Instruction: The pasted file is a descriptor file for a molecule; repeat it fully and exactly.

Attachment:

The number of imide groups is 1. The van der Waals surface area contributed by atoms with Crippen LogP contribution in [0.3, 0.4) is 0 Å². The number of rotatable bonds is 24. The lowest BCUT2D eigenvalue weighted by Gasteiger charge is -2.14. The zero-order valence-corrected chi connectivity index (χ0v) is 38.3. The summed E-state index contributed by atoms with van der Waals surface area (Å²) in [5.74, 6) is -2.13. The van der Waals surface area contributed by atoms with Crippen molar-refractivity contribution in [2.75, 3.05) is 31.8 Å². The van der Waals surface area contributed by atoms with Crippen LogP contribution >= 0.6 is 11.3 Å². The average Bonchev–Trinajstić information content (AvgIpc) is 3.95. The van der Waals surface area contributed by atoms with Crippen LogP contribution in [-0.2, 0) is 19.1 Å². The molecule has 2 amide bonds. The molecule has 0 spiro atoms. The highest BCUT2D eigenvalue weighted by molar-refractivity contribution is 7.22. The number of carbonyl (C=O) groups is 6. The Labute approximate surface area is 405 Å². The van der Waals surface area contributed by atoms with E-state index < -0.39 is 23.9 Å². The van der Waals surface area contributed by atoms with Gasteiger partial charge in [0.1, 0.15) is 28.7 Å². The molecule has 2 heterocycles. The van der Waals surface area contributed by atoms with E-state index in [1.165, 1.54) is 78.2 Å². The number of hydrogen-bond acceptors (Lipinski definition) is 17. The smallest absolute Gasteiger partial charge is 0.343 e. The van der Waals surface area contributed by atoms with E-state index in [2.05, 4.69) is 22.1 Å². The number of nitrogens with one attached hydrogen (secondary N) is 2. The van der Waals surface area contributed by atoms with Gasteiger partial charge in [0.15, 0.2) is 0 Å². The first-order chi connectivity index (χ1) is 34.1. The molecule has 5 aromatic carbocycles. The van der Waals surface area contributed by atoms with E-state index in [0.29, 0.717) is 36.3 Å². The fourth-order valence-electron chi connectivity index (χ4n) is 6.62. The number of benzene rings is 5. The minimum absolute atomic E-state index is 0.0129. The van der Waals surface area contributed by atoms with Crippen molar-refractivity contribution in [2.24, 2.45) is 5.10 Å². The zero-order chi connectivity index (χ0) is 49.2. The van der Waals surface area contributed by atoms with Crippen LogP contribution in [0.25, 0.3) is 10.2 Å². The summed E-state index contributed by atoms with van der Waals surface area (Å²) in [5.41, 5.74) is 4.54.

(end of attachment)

The number of imide groups is 1. The van der Waals surface area contributed by atoms with Crippen LogP contribution in [0.3, 0.4) is 0 Å². The number of rotatable bonds is 24. The lowest BCUT2D eigenvalue weighted by Gasteiger charge is -2.14. The zero-order valence-corrected chi connectivity index (χ0v) is 38.3. The summed E-state index contributed by atoms with van der Waals surface area (Å²) in [5.74, 6) is -2.13. The van der Waals surface area contributed by atoms with Crippen molar-refractivity contribution in [2.75, 3.05) is 31.8 Å². The van der Waals surface area contributed by atoms with Crippen LogP contribution >= 0.6 is 11.3 Å². The average Bonchev–Trinajstić information content (AvgIpc) is 3.95. The van der Waals surface area contributed by atoms with Crippen LogP contribution in [-0.2, 0) is 19.1 Å². The molecule has 2 amide bonds. The molecule has 0 spiro atoms. The highest BCUT2D eigenvalue weighted by molar-refractivity contribution is 7.22. The number of carbonyl (C=O) groups is 6. The Labute approximate surface area is 405 Å². The van der Waals surface area contributed by atoms with E-state index < -0.39 is 23.9 Å². The van der Waals surface area contributed by atoms with Gasteiger partial charge in [0.1, 0.15) is 28.7 Å². The molecule has 2 heterocycles. The van der Waals surface area contributed by atoms with E-state index in [1.165, 1.54) is 78.2 Å². The number of hydrogen-bond acceptors (Lipinski definition) is 17. The smallest absolute Gasteiger partial charge is 0.343 e. The van der Waals surface area contributed by atoms with E-state index in [2.05, 4.69) is 22.1 Å². The number of nitrogens with one attached hydrogen (secondary N) is 2. The van der Waals surface area contributed by atoms with Gasteiger partial charge in [0.15, 0.2) is 0 Å². The first-order chi connectivity index (χ1) is 34.1. The molecule has 5 aromatic carbocycles. The van der Waals surface area contributed by atoms with E-state index in [0.29, 0.717) is 36.3 Å². The fourth-order valence-electron chi connectivity index (χ4n) is 6.62. The number of benzene rings is 5. The minimum absolute atomic E-state index is 0.0129. The van der Waals surface area contributed by atoms with Crippen molar-refractivity contribution in [2.24, 2.45) is 5.10 Å². The zero-order chi connectivity index (χ0) is 49.2. The van der Waals surface area contributed by atoms with Crippen LogP contribution in [0.25, 0.3) is 10.2 Å². The summed E-state index contributed by atoms with van der Waals surface area (Å²) in [5.41, 5.74) is 4.54.